County Attorney’s Office request to be dropped from the lawsuit is granted.
Last we heard from District Judge Burt Carnes, on October 18th, he wasn’t sure he had jurisdiction in the county’s lawsuit against Waste Management, Inc. (WMI), stating, “that he probably has no jurisdiction in the matter”. It appears something has changed his mind. I received this via email today:
On Wednesday morning, October 31, District Judge Burt Carnes released his ruling accepting jurisdiction in the lawsuit, Williamson County v. Waste Management. The county filed the lawsuit and an amended petition taking the position that its 2003 Landfill Operating Agreement (LOA) with Waste Management is void because it was not publicly bid, a violation of the Texas County Purchasing Act.
In addition to taking jurisdiction to hear the case, Judge Carnes also granted the petition of a group of taxpayers to intervene in the case. The taxpayers also believe the contract is void and should have been bid. On Friday of last week, that same group of intervenors filed a separate lawsuit mirroring its position in its intervention petition to preserve its legal rights in the event it had not been granted intervenor status.
An interesting sidebar to the case is that Steven Ackley, the assistant county attorney representing the county attorney’s office, requested to withdraw from the case, and that request was granted by Judge Carnes. It means that county commissioners will be represented by Susan Potts of Potts & Reilly (Austin), the outside counsel which is now the sole legal representative for the county in the case.
The ruling by Judge Carnes means that the lawsuit has merit and can proceed. The judge has also allowed the Hutto Citizens Group (HCG) to join the lawsuit as an intervenor, against the county’s wishes remember, Precinct 4 Commissioner Ron Morrison deserves credit, from what EOW understands, for bringing in outside counsel Potts & Reilly. Not only have they taken over the case, now that the County Attorney has withdrawn, but they’re also responsible for turning this from a somewhat friendly lawsuit into one that is now truly adversarial, as it should be.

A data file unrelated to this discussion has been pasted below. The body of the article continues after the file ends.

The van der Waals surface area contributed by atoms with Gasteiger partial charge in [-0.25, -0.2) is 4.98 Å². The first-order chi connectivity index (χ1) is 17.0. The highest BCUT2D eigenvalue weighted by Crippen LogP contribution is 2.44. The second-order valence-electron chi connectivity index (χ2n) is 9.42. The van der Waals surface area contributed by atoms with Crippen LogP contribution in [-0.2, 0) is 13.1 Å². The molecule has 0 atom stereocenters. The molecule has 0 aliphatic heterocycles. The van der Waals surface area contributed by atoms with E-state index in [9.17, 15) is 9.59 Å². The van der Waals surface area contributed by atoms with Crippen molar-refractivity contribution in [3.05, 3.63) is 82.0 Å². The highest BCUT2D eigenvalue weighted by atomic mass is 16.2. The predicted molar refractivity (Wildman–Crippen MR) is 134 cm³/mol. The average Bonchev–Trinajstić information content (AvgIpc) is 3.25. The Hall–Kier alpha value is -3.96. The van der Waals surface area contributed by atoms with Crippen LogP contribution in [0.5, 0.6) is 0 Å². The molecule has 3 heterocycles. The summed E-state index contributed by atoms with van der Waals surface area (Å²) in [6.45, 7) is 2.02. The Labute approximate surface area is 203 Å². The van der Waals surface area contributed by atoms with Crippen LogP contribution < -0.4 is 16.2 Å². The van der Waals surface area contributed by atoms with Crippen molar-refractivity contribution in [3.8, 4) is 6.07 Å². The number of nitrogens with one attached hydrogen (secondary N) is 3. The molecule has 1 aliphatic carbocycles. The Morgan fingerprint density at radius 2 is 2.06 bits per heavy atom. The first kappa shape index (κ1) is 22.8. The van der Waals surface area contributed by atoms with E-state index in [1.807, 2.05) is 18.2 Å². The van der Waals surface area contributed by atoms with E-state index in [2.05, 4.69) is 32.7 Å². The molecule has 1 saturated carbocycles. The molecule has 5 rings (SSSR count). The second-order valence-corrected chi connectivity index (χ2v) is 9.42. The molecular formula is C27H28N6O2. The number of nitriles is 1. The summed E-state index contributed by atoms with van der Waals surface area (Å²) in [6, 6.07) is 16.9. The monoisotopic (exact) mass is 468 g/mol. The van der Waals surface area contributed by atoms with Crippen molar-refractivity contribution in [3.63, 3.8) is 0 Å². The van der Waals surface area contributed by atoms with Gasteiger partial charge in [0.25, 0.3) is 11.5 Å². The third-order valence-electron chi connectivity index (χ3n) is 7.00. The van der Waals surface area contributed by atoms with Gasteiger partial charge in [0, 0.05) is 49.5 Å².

This lawsuit involves quite a bit of local political intrigue. One of the reasons those in our county government didn’t want to bring a lawsuit against WMI, since the HCG became involved in this, was for exactly this reason, they knew it had merit. The county may have been more interested in not showing a mistake had been made than correcting it. They were also lax in fleshing out why they couldn’t put the contract out to bid. It doesn’t appear that the county did this initially to fool it’s citizens but were, more than likely taken in by WMI, and did this out of ignorance and blindly trusting the word of a corporation (WMI) and it’s lawyers. They we’re told from the beginning that if they put the contract out to bid WMI would sue and it would end up costing them more in the long run.
WMI’s political connections can probably be beneficial to someone looking to further their political career. (Who would have thought a company that deals in garbage could be so successful in politics?) They have a whole cadre of very smart lawyers that were probably telling our “Mayberry Machiavelli’s” not to worry, we’ll take care of it, with a wink and a nod to the future. But not everyone was asleep. That group of taxpayers, better know as the Hutto Citizens Group, kept the heat on and have held our elected representatives to account.
If WMI loses the contract, then the request for proposal (RFP) for a new contractor could include solicitation of proposals for a new landfill design – which is what citizens want. (Not as high, better screening, more recycling, etc.) It’s essential for everyone to keep in mind that this whole mess has transpired because our county government went ahead on this issue despite citizen appeals for input and assistance that were flat-out denied. More than likely much of this could have been avoided if the WCCC would have treated it’s citizens more like partners than bothersome pests.